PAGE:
Descending Tracts

  • Descending tracts of spinal cord pass down through lateral and anterior white columns of spinal cord.
  • Descending tracts are axons of neurons of various supraspinal centers which include motor centers in cerebral cortex and brainstem.
  • The neurons of supraspinal centers are known as upper motor neurons which finally project on motor neurons of anterior horn cells of spinal cord called lower motor neurons.
  • Descending tract is a part of motor pathway which is usually made up of three order of neurons. The first order neurons are neurons of supraspinal centers. Second order neurons are internuncial neurons situated in anterior gray column of spinal cord. Third order neurons are alpha and gamma motor neurons of spinal cord. Axons of these neurons reach the effector organs (voluntary muscles) via the anterior root of spinal nerve which is known as final common pathway of Sherrington.
  • Descending tract discharges constantly impulse on lower motor neuron to exert following functions.

  1. It controls movements, muscle tone and posture.
  2. It modulates spinal reflex mechanism.
  3. It also modulates transmission of afferent information to higher centers.
  4. It exerts influence on visceral activities through its control on spinal autonomic motor neurons.

Broad classification: Descending tracts are broadly classified into following groups:
  1. From motor areas of cerebral cortex
    • Corticospinal tracts
    • Corticobulbar (corticonuclear) tracts: Projecting to motor nuclei of cranial nerves situated in brainstem, which do not extend low down upto spinal cord.
  2. From different subcortical centers to the spinal cord: Noncorticospinal tracts.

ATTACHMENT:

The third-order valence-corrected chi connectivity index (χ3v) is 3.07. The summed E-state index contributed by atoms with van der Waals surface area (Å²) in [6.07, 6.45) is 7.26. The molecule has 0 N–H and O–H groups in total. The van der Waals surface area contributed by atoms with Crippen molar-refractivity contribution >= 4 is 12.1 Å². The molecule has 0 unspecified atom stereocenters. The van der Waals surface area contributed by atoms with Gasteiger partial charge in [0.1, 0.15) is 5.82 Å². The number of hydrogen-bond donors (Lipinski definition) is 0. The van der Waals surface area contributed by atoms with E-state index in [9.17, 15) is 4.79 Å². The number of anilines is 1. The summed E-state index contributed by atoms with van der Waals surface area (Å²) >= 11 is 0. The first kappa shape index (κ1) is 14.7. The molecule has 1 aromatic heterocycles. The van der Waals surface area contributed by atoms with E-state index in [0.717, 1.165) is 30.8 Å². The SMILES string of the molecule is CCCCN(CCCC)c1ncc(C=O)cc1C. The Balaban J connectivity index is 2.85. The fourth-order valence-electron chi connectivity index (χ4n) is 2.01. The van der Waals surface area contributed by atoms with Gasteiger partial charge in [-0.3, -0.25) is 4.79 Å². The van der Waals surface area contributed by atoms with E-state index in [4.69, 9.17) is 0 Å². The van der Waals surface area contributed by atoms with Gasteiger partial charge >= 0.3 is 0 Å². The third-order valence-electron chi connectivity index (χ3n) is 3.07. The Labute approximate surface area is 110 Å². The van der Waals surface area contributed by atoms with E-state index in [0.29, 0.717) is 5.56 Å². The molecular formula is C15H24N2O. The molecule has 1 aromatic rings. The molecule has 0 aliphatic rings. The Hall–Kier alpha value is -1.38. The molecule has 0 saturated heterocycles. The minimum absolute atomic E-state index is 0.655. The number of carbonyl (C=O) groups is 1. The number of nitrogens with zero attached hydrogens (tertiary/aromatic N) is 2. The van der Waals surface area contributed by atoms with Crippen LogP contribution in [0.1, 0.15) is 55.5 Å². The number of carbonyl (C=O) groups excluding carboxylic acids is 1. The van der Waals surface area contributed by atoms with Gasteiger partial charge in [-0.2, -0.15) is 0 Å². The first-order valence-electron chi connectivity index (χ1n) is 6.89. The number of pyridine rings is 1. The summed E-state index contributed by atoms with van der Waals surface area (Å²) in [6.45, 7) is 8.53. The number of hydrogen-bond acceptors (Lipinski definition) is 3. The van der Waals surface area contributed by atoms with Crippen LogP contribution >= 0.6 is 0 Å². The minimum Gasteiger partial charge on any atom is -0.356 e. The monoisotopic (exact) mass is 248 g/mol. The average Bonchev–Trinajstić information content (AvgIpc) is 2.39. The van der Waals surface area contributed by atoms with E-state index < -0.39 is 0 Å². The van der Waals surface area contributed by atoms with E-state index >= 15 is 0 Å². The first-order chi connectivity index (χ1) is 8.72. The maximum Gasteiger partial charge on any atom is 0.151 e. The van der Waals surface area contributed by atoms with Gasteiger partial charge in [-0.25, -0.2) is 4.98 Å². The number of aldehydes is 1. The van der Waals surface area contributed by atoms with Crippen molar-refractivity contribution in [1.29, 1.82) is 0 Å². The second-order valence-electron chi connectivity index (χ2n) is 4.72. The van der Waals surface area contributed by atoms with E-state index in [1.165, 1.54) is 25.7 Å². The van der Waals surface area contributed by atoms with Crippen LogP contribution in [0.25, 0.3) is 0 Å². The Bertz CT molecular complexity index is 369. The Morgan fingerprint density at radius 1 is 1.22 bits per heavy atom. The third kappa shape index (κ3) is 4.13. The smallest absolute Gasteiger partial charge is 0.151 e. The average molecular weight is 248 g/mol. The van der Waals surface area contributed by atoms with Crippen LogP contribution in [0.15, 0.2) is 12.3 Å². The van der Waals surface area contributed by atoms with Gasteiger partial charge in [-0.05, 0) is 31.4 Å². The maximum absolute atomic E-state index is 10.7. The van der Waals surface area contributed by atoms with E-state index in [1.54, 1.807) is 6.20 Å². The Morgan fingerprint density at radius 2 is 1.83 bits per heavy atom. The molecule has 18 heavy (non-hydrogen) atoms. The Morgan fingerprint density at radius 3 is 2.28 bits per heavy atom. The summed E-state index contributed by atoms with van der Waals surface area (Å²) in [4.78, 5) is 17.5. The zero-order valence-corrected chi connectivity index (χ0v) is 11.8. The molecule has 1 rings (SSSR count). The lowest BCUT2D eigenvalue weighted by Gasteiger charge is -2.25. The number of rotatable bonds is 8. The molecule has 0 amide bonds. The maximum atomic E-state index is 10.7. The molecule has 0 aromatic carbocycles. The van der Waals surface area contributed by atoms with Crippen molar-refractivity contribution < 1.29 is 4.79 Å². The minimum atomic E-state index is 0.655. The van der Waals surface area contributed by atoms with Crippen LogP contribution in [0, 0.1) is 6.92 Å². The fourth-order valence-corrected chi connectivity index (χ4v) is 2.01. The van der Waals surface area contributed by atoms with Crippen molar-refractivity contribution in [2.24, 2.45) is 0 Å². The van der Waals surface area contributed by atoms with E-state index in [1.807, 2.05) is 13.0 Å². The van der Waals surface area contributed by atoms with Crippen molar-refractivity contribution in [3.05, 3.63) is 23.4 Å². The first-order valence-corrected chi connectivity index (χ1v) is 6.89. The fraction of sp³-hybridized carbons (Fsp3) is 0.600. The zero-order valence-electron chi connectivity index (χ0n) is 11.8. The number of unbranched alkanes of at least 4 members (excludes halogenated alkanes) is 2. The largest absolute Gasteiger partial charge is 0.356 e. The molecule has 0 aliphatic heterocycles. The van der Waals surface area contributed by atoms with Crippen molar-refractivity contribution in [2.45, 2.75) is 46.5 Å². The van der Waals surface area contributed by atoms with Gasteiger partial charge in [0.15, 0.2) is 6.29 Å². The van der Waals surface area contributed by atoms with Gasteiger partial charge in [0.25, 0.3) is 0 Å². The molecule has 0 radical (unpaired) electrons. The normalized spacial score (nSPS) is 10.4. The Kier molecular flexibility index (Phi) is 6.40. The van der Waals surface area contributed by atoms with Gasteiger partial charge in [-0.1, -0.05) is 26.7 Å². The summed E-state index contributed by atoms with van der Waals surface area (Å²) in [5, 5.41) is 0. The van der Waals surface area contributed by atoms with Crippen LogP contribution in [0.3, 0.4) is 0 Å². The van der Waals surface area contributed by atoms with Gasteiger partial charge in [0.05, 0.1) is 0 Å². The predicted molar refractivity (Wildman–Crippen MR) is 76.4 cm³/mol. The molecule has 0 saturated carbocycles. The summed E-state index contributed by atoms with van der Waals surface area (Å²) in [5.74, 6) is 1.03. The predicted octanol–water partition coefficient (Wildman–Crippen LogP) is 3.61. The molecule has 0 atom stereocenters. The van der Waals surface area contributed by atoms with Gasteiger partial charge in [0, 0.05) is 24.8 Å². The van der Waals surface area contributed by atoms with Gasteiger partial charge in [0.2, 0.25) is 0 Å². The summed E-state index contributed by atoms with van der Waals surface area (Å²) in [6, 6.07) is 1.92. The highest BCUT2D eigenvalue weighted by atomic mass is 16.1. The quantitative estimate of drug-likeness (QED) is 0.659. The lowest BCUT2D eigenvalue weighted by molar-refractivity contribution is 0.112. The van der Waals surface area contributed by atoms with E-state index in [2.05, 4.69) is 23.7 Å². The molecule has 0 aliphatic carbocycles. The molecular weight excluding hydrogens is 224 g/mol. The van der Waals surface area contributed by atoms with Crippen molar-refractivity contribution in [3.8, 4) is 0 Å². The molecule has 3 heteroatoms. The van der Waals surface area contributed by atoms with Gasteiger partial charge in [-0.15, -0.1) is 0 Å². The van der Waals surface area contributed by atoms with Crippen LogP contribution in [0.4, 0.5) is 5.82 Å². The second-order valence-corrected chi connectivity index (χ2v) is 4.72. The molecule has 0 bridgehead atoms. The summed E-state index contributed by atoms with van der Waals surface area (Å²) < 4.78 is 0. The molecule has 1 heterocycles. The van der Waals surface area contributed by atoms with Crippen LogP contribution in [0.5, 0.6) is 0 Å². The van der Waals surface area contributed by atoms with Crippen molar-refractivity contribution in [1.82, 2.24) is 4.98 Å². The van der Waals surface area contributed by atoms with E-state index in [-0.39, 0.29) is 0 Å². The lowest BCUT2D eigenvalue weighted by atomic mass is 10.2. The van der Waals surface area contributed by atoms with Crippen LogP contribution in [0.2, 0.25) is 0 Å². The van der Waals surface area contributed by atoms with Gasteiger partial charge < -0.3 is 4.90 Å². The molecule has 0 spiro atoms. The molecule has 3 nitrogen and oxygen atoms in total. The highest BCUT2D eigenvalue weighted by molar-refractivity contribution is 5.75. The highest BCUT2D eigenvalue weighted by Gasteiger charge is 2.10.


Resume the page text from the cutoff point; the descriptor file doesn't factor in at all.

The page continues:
Corticospinal and corticobulbar tracts
Two tracts having common origin and different destination: Corticospinal as well as corticobulbar (corticonuclear) tracts arise from cerebral cortex. The fibers of both the tracts arise from:
  1. Primary motor cortex (area 4) = 30%
  2. Premotor cortex (area 6) = 30%
  3. Postcentral gyrus (area 3, 1, 2) and adjacent parietal cortex (area 5) = 40%.

Initially corticospinal and corticobulbar (corticonuclear) tract fibers run down in association with each other through subcortical white matter to the level of brainstem where corticobulbar (corticonuclear) fibers terminate in contralateral motor nuclei of different cranial nerves. Corticospinal tract fibers descend alone further through the spinal cord.
Corticospinal tract is also called Pyramidal tract:
While passing through the medulla oblongata to approach spinal cord, fibers of corticospinal tract arising from pyramidal cells of cerebral cortex passes beneath the paramedian ventral bulge looking like a pyramid with its narrower end directed downwards.
That is why corticospinal tract is called pyramidal tract.
Fibers of Pyramidal tract (Corticospinal tract)
  • Number of fibers: Pyramidal tract of each side contains 1 million fibers.
  • Fibers mostly myelinated: 70% fibers are myelinated.
  • Fibers are of varying caliber:
    90% = 1 – 4 mm in diameter
    9% = 5 – 10 mm
    1% = 11 – 22 mm, which are the axons of giant pyramidal cells of Betz situated in primary motor cortex.

Source: Easy and Interesting Approach to Human Neuroanatomy (Clinically Oriented) (2014)